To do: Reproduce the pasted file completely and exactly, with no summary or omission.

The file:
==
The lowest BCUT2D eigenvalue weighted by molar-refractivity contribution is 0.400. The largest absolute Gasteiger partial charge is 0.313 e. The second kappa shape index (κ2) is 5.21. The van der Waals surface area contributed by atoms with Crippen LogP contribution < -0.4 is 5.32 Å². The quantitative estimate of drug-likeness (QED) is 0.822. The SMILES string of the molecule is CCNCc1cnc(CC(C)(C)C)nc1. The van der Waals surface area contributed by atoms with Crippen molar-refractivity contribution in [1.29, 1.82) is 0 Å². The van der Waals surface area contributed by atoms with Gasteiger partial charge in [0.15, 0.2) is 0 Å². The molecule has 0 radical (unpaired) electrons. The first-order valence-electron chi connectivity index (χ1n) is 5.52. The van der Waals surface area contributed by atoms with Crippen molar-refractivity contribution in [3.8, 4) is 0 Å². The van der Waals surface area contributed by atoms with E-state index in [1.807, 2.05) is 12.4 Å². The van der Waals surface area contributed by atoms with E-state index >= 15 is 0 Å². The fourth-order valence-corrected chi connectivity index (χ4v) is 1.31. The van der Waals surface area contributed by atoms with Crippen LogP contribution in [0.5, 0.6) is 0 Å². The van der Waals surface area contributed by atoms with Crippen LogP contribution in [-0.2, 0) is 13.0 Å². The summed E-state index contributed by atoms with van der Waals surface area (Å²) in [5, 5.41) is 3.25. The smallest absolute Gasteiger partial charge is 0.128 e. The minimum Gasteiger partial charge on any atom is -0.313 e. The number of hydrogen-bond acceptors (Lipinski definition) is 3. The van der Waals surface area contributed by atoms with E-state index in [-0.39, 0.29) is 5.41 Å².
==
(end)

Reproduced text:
The lowest BCUT2D eigenvalue weighted by molar-refractivity contribution is 0.400. The largest absolute Gasteiger partial charge is 0.313 e. The second kappa shape index (κ2) is 5.21. The van der Waals surface area contributed by atoms with Crippen LogP contribution < -0.4 is 5.32 Å². The quantitative estimate of drug-likeness (QED) is 0.822. The SMILES string of the molecule is CCNCc1cnc(CC(C)(C)C)nc1. The van der Waals surface area contributed by atoms with Crippen molar-refractivity contribution in [1.29, 1.82) is 0 Å². The van der Waals surface area contributed by atoms with Gasteiger partial charge in [0.15, 0.2) is 0 Å². The molecule has 0 radical (unpaired) electrons. The first-order valence-electron chi connectivity index (χ1n) is 5.52. The van der Waals surface area contributed by atoms with Crippen molar-refractivity contribution in [3.8, 4) is 0 Å². The van der Waals surface area contributed by atoms with E-state index in [1.807, 2.05) is 12.4 Å². The van der Waals surface area contributed by atoms with E-state index >= 15 is 0 Å². The fourth-order valence-corrected chi connectivity index (χ4v) is 1.31. The van der Waals surface area contributed by atoms with Crippen LogP contribution in [0.5, 0.6) is 0 Å². The van der Waals surface area contributed by atoms with Crippen LogP contribution in [-0.2, 0) is 13.0 Å². The summed E-state index contributed by atoms with van der Waals surface area (Å²) in [5, 5.41) is 3.25. The smallest absolute Gasteiger partial charge is 0.128 e. The minimum Gasteiger partial charge on any atom is -0.313 e. The number of hydrogen-bond acceptors (Lipinski definition) is 3. The van der Waals surface area contributed by atoms with E-state index in [-0.39, 0.29) is 5.41 Å².